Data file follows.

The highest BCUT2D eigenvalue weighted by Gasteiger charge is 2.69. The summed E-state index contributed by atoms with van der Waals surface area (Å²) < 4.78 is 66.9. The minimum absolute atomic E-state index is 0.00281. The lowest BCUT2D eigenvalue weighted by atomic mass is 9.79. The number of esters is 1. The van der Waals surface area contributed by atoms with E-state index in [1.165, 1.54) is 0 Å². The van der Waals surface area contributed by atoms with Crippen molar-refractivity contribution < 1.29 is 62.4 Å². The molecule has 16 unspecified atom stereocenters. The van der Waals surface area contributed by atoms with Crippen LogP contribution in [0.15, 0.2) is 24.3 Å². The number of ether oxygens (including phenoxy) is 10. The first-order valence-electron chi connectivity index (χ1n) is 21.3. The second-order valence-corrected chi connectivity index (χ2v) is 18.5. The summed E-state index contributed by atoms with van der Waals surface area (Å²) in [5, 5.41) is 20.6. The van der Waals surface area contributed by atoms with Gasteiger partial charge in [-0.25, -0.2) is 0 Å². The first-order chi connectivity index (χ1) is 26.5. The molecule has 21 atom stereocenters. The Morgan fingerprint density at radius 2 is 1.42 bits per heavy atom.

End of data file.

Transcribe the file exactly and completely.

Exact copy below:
The highest BCUT2D eigenvalue weighted by Gasteiger charge is 2.69. The summed E-state index contributed by atoms with van der Waals surface area (Å²) < 4.78 is 66.9. The minimum absolute atomic E-state index is 0.00281. The lowest BCUT2D eigenvalue weighted by atomic mass is 9.79. The number of esters is 1. The van der Waals surface area contributed by atoms with E-state index in [1.165, 1.54) is 0 Å². The van der Waals surface area contributed by atoms with Crippen molar-refractivity contribution < 1.29 is 62.4 Å². The molecule has 16 unspecified atom stereocenters. The van der Waals surface area contributed by atoms with Crippen LogP contribution in [0.15, 0.2) is 24.3 Å². The number of ether oxygens (including phenoxy) is 10. The first-order valence-electron chi connectivity index (χ1n) is 21.3. The second-order valence-corrected chi connectivity index (χ2v) is 18.5. The summed E-state index contributed by atoms with van der Waals surface area (Å²) in [5, 5.41) is 20.6. The van der Waals surface area contributed by atoms with Gasteiger partial charge in [-0.25, -0.2) is 0 Å². The first-order chi connectivity index (χ1) is 26.5. The molecule has 21 atom stereocenters. The Morgan fingerprint density at radius 2 is 1.42 bits per heavy atom.